Why Do “Left” And “Right” Mean Liberal And Conservative?

The words left and right are closely associated with differing “wings” of the political spectrum.

But how did liberal politics become associated with the word left, anyways? And why are conservatives labelled as right?

When we discuss the origins of words, we often warn against origin stories that sound too good to be true. Well, in this case, the history of the terms left and right in the context of politics turns out to be a fascinating exception.

In this article, we’ll discuss the modern meanings of each term and then delve into the quite literal origins of how words for opposite directions came to be associated with opposing political views. We’ll cross the aisle to cover it all—right, left, and center.

What does left mean?

In politics, the word left is applied to people and groups that have liberal views. That generally means they support progressive reforms, especially those seeking greater social and economic equality.

The term far left is often used to refer to those who are considered to have more extreme, revolutionary views, such as those who espouse communism and socialism. Collectively, people and groups, as well as the positions they hold, are referred to as the Left or the left wing.

What does right mean?

The word right, in contrast, refers to people or groups that have conservative views. That generally means they are disposed to preserving existing conditions and institutions. Or, they want to restore traditional ones and limit change.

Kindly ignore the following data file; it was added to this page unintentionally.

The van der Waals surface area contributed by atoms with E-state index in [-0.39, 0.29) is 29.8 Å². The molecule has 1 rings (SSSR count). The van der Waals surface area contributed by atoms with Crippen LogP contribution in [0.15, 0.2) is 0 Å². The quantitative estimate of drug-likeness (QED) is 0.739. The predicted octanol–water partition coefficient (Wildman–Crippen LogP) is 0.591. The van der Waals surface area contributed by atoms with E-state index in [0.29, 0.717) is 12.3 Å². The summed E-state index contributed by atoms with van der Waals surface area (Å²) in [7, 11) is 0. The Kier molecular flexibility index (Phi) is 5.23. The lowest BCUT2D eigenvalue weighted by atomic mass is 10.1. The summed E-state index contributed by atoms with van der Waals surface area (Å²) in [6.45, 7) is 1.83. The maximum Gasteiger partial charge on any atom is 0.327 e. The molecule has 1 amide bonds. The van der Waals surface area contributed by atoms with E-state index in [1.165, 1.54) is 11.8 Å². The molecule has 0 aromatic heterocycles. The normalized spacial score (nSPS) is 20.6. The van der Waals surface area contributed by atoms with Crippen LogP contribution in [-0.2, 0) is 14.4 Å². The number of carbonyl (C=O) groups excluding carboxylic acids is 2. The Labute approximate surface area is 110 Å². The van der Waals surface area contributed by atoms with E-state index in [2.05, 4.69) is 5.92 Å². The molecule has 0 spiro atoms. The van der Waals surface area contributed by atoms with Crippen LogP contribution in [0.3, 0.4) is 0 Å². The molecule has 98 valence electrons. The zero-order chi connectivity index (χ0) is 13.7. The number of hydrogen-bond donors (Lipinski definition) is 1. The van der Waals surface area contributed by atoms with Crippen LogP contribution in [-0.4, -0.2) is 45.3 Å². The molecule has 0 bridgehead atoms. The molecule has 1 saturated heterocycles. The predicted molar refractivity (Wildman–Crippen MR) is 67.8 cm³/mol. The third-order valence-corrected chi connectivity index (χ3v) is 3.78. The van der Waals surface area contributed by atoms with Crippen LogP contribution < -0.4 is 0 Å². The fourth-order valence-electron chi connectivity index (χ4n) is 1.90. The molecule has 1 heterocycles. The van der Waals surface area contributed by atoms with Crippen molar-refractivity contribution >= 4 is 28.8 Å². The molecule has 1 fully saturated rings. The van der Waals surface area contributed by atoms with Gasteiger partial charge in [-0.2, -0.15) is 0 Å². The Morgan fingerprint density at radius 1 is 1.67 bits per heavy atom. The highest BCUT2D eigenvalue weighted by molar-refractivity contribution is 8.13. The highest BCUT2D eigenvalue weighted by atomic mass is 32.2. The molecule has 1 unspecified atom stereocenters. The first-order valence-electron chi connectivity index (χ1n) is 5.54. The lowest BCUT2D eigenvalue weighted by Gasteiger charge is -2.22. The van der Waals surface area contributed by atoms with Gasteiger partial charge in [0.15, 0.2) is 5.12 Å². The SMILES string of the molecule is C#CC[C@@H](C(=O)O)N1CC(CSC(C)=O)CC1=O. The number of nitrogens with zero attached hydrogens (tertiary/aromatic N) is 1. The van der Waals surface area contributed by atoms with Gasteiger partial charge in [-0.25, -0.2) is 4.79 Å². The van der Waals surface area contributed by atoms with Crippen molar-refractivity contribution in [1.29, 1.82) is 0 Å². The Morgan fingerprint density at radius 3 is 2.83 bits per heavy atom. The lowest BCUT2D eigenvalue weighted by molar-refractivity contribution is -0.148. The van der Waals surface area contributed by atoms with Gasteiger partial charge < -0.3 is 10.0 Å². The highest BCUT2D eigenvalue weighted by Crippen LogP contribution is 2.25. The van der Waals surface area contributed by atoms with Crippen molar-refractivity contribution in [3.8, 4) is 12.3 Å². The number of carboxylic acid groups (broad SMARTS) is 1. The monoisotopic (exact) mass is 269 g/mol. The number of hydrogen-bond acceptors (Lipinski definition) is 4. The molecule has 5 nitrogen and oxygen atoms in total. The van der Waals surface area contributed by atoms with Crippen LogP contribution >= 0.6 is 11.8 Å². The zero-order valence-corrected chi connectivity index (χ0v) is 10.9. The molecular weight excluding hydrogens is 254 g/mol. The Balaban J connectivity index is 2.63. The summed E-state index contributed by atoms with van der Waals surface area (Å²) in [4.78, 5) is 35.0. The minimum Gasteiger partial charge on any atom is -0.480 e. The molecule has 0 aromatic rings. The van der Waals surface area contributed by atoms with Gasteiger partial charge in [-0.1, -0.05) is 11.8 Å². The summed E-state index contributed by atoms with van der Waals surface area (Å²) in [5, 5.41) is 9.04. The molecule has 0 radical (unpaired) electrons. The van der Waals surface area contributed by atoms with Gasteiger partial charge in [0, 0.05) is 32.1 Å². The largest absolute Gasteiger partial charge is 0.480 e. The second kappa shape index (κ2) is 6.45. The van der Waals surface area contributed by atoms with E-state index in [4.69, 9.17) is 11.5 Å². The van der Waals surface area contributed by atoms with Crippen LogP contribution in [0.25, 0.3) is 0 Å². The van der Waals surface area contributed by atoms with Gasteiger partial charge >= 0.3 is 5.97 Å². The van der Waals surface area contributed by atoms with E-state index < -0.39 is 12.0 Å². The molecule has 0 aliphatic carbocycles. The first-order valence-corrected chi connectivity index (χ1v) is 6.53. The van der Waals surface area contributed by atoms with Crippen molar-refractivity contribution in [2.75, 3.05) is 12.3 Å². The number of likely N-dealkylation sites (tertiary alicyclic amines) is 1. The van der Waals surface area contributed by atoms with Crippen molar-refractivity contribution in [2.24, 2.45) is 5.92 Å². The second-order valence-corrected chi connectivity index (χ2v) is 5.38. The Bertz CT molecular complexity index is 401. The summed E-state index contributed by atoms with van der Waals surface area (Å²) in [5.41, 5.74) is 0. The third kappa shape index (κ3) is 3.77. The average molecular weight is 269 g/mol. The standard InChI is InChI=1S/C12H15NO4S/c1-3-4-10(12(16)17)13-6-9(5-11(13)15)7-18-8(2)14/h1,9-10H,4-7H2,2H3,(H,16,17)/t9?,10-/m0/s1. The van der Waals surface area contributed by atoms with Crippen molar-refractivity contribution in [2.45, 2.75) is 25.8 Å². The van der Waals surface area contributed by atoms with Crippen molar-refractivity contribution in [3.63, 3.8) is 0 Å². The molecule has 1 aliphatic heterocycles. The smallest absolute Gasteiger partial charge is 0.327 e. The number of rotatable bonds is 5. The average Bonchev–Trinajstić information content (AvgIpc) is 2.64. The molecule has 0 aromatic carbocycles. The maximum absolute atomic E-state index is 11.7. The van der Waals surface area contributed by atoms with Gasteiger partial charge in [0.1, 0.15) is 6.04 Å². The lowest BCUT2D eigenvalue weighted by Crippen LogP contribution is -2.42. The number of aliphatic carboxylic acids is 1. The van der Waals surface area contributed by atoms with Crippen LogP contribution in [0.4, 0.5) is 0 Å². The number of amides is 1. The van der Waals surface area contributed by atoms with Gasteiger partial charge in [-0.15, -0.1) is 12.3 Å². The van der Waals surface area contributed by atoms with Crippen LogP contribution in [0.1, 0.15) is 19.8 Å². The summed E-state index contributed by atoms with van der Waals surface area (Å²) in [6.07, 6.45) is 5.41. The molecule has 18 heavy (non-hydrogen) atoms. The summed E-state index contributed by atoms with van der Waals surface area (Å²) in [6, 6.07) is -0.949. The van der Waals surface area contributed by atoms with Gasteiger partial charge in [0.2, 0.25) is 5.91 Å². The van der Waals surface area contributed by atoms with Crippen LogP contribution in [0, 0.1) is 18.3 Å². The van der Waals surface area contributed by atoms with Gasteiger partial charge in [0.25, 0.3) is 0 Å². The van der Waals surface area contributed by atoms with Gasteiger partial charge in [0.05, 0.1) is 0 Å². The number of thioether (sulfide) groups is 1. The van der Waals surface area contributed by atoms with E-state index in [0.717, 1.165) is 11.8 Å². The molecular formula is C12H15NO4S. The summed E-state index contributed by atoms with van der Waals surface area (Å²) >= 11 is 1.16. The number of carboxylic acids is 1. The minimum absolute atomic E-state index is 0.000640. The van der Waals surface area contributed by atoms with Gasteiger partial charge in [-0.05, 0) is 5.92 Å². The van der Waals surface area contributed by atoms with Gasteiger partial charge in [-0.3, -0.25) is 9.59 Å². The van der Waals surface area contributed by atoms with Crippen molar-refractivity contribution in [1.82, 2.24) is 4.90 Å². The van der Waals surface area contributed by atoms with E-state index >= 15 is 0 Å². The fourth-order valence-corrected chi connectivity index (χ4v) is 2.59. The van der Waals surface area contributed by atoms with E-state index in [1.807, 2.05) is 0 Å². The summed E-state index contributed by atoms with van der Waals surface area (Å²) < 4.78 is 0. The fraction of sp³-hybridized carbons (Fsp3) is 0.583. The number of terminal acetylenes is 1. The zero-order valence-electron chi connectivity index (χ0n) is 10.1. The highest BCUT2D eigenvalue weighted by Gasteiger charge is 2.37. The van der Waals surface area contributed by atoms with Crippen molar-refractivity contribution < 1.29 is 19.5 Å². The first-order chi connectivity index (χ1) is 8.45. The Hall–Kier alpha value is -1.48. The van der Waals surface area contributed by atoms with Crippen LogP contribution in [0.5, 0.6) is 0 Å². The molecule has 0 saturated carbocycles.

The term far right is often used for more extreme, nationalistic viewpoints, including fascism and some oppressive ideologies. People and groups, as well as their positions, are collectively referred to as the Right or the right wing.

WATCH: What Is The Origin Of The Republican Party?

The origin of left and right in politics

The origin of the political left and right do actually have to with the physical directions, left and right. Time for a history lesson.

Left and right originally referred to seating positions in the 1789 French National Assembly, the parliament France formed after the French Revolution.

Relative to the viewpoint of the speaker (chair) of this assembly, to the right were seated nobility and more high-ranking religious leaders. To the left were seated commoners and less powerful clergy. The right-hand side (called le côté droit in French) became associated with more reactionary views (more pro-aristocracy) and the left-hand side (le côté gauche) with more radical views (more pro-middle class).

Left and right, as political adjectives, are recorded in English in the 1790s.

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What does it mean to be in the center?

Seating positions closer to the center of the 1789 French National Assembly likewise became associated with moderate positions, which is what the word center now conveys in the context of politics.

In other word, people who consider themselves in the center favor moderate positions—those not too far toward either end of the spectrum. People holding these views are often called moderates. Political independents often fall at the center of the political spectrum. Center-left refers to people, groups, or views that are just to the left of the political center in a country. Center-right refers to being a little bit to the right of center. Of course, these labels and their interpretations are subjective and vary from person to person and place to place.

In the US, people often use left as a shorthand for the Democratic Party and right as a shorthand for the Republican Party. But keep in mind that politics is always far more complicated than the labels we give to it—and each other.

Do you know why Democrats and Republicans are donkeys and elephants? After you read this, you will!


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